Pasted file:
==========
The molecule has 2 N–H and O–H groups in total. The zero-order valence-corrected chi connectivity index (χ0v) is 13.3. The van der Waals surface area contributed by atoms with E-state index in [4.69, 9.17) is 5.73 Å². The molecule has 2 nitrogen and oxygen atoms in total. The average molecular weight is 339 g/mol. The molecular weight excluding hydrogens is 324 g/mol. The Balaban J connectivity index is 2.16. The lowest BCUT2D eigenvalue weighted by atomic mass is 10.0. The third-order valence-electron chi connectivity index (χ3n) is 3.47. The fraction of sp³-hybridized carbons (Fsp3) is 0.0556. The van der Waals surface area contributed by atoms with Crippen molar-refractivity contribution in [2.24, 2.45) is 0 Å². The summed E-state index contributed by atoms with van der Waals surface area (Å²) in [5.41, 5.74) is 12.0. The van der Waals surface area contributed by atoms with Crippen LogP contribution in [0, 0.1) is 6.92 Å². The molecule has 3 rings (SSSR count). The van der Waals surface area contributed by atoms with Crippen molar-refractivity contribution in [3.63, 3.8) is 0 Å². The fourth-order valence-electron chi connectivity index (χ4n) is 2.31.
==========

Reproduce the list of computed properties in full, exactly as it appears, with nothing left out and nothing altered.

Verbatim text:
The molecule has 2 N–H and O–H groups in total. The zero-order valence-corrected chi connectivity index (χ0v) is 13.3. The van der Waals surface area contributed by atoms with E-state index in [4.69, 9.17) is 5.73 Å². The molecule has 2 nitrogen and oxygen atoms in total. The average molecular weight is 339 g/mol. The molecular weight excluding hydrogens is 324 g/mol. The Balaban J connectivity index is 2.16. The lowest BCUT2D eigenvalue weighted by atomic mass is 10.0. The third-order valence-electron chi connectivity index (χ3n) is 3.47. The fraction of sp³-hybridized carbons (Fsp3) is 0.0556. The van der Waals surface area contributed by atoms with Crippen molar-refractivity contribution in [2.24, 2.45) is 0 Å². The summed E-state index contributed by atoms with van der Waals surface area (Å²) in [5.41, 5.74) is 12.0. The van der Waals surface area contributed by atoms with Crippen LogP contribution in [0, 0.1) is 6.92 Å². The molecule has 3 rings (SSSR count). The van der Waals surface area contributed by atoms with Crippen molar-refractivity contribution in [3.63, 3.8) is 0 Å². The fourth-order valence-electron chi connectivity index (χ4n) is 2.31.